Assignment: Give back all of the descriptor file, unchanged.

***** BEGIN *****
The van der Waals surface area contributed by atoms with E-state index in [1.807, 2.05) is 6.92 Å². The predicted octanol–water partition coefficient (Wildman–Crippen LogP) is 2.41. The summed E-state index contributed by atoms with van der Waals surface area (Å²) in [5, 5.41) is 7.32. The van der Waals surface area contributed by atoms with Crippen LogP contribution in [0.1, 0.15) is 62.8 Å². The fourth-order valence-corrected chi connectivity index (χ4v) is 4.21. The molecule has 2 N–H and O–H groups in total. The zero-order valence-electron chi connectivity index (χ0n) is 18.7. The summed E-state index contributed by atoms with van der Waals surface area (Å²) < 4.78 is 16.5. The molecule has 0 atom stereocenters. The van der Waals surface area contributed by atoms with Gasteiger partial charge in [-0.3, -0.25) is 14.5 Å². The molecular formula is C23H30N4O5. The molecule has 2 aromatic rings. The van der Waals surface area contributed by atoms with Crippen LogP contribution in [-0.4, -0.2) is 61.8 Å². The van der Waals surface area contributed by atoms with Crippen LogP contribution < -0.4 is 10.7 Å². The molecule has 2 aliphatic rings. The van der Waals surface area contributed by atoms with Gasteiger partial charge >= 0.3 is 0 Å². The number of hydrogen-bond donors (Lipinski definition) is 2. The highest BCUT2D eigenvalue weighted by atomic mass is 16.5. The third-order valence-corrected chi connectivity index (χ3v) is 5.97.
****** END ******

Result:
The van der Waals surface area contributed by atoms with E-state index in [1.807, 2.05) is 6.92 Å². The predicted octanol–water partition coefficient (Wildman–Crippen LogP) is 2.41. The summed E-state index contributed by atoms with van der Waals surface area (Å²) in [5, 5.41) is 7.32. The van der Waals surface area contributed by atoms with Crippen LogP contribution in [0.1, 0.15) is 62.8 Å². The fourth-order valence-corrected chi connectivity index (χ4v) is 4.21. The molecule has 2 N–H and O–H groups in total. The zero-order valence-electron chi connectivity index (χ0n) is 18.7. The summed E-state index contributed by atoms with van der Waals surface area (Å²) < 4.78 is 16.5. The molecule has 0 atom stereocenters. The van der Waals surface area contributed by atoms with Gasteiger partial charge in [-0.3, -0.25) is 14.5 Å². The molecular formula is C23H30N4O5. The molecule has 2 aromatic rings. The van der Waals surface area contributed by atoms with Crippen LogP contribution in [-0.4, -0.2) is 61.8 Å². The van der Waals surface area contributed by atoms with Crippen LogP contribution < -0.4 is 10.7 Å². The molecule has 2 aliphatic rings. The van der Waals surface area contributed by atoms with Gasteiger partial charge >= 0.3 is 0 Å². The number of hydrogen-bond donors (Lipinski definition) is 2. The highest BCUT2D eigenvalue weighted by atomic mass is 16.5. The third-order valence-corrected chi connectivity index (χ3v) is 5.97.